The Cabin in the Woods was one of the most original takes on the “kids encounter scary things in the woods” story that we’ve seen in ages, but one man is claiming that it’s not original at all. Author Peter Gallagher is suing the filmmakers, claiming that the film is infringing on his 2006 novel The Little White Trip: A Night In the Pines.
This post contains spoilers for The Cabin in the Woods and The Little White Trip.
The Hollywood Reporter snagged Gallagher’s complaint for copyright infringement, which he filed against Lions Gate Entertainment, Mutant Enemy, The Cabin in the Woods co-writer Joss Whedon, and co-writer and director Drew Goddard. You can read the entire complaint online, which lays out the alleged similarities between the book and the film.
It’s hard to say how profound these similarities are without reading the book (it’s available for free as an ebook through Scribd), but Gallagher’s complaint lists two dozen side-by-side, including similarities between some of the names. In The Little White Trip, for example, the female characters (one blonde, one brunette) are named Jules and Dura and they visit a cabin called “Brinkley house.” In The Cabin in the Woods, the female characters (one blonde, one brunette) are named Julie and Dana and they visit a cabin called “Buckner house.” In both books, the five protagonists receive a dire warning before arriving at the cabin, rummage through the cabin’s storage area, drink and flirt, and are subsequently terrorized by murderous forces.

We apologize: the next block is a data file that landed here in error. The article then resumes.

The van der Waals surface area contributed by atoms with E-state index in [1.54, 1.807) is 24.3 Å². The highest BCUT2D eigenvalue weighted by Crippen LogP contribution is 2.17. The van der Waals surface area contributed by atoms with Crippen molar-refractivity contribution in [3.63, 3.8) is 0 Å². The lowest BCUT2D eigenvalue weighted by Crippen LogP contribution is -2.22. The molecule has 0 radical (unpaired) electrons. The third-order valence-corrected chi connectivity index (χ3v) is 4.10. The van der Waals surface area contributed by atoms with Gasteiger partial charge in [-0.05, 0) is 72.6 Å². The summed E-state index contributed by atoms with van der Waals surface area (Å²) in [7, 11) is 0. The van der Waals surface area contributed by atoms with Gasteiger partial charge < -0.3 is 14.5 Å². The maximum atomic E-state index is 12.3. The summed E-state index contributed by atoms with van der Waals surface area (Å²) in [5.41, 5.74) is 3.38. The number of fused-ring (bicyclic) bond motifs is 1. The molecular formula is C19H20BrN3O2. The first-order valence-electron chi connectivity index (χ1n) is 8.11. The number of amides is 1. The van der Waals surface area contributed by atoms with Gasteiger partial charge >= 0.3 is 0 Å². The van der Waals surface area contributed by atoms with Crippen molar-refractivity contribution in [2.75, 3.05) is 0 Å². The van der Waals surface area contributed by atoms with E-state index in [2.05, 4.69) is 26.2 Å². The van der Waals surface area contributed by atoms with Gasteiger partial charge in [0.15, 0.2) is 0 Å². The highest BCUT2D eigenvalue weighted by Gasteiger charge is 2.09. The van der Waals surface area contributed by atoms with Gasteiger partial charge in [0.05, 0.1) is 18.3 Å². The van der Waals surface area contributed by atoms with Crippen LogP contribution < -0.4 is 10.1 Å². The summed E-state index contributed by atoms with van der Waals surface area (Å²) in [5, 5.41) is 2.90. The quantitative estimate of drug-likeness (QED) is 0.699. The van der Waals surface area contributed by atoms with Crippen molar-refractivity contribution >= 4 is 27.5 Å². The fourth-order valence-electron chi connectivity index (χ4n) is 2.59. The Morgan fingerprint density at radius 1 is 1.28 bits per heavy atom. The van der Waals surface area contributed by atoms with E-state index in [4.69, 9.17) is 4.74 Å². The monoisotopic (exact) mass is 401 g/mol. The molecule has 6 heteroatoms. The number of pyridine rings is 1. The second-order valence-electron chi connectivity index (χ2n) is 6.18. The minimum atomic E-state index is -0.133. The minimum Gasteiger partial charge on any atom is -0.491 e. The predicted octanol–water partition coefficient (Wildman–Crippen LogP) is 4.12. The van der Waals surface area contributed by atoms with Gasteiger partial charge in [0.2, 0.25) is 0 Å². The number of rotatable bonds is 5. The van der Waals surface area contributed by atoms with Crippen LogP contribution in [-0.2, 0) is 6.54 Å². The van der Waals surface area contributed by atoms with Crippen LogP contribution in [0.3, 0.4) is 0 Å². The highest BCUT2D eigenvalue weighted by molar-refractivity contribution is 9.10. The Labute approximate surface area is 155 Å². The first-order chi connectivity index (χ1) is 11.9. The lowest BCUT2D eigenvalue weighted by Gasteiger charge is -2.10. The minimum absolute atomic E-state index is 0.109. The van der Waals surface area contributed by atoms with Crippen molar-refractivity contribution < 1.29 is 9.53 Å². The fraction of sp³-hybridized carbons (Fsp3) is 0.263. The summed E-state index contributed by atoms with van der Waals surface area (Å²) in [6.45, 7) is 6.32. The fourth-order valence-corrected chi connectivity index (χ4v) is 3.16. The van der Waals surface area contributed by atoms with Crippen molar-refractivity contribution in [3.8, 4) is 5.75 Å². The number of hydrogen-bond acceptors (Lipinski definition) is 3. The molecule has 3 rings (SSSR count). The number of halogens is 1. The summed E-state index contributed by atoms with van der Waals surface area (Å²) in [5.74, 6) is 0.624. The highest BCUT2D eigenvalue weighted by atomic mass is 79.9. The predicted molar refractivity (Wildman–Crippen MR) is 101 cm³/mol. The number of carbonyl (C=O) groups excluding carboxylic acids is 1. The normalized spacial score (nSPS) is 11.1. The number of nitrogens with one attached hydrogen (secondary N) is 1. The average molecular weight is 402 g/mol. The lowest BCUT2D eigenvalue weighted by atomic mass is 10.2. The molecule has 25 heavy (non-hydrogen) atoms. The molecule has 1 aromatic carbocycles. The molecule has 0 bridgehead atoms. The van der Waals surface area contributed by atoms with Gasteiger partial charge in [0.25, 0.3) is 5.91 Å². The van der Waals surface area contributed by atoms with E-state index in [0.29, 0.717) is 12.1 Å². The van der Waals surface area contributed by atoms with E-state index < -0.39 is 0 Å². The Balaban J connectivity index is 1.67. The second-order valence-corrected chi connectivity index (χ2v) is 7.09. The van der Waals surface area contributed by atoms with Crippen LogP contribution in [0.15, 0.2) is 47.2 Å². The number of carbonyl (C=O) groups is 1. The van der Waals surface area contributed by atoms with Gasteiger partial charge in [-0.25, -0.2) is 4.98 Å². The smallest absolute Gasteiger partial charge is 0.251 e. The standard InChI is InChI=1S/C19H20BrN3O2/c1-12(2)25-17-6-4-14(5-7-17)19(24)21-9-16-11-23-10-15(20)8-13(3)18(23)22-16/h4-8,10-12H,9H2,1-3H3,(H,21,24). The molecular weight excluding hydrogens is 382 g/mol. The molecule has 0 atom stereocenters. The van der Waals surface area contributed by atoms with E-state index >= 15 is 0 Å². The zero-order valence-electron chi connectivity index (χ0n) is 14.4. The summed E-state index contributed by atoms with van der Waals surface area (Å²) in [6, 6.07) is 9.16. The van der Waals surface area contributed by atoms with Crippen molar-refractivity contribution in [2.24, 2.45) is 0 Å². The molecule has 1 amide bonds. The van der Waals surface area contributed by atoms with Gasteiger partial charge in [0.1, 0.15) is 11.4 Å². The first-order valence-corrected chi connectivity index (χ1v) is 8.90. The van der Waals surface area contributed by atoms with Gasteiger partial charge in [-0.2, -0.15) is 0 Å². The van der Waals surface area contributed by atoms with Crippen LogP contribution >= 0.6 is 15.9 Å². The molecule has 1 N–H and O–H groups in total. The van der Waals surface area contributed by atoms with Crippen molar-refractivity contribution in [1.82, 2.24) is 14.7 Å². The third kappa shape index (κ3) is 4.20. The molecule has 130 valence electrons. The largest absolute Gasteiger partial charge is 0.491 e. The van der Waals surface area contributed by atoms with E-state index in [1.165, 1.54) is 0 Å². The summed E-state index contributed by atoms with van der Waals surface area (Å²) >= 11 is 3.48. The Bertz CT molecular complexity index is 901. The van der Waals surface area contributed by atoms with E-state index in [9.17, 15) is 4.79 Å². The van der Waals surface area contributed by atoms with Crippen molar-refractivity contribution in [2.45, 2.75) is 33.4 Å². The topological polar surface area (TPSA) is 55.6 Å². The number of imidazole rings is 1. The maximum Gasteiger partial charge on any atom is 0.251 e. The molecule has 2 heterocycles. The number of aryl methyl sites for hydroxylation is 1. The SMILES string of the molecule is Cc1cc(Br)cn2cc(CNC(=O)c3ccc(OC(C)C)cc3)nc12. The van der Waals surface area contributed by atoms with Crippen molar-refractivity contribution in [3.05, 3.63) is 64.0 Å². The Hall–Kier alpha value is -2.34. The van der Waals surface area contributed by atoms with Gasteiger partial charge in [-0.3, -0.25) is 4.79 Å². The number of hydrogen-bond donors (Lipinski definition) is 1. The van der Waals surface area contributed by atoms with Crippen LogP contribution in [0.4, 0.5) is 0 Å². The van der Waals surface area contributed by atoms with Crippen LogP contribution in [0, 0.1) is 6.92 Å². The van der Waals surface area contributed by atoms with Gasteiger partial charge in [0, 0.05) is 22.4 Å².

Both the book and the film contain a twist as well: in The Little White Trip, it turns out that the kids are being manipulated and filmed for a reality show; in The Cabin in the Woods, they’re also being manipulated and filmed, but as part of a secret ritual to appease horrific cosmic forces. And that’s what makes an assessment of Gallagher’s claims based on the complaint alone so difficult. Yes, there are a number of (at least) skeletal similarities between the two works, but the point of The Cabin in the Woods is that it utilizes a ton of classic horror tropes in order to tear them apart. We haven’t gotten a chance to read the book, but it may be that the tropes the two works employ line up by sheer coincidence. We’ll have to see if this lawsuit ends up moving forward and what happens if judges start weighing in on the merits of the case.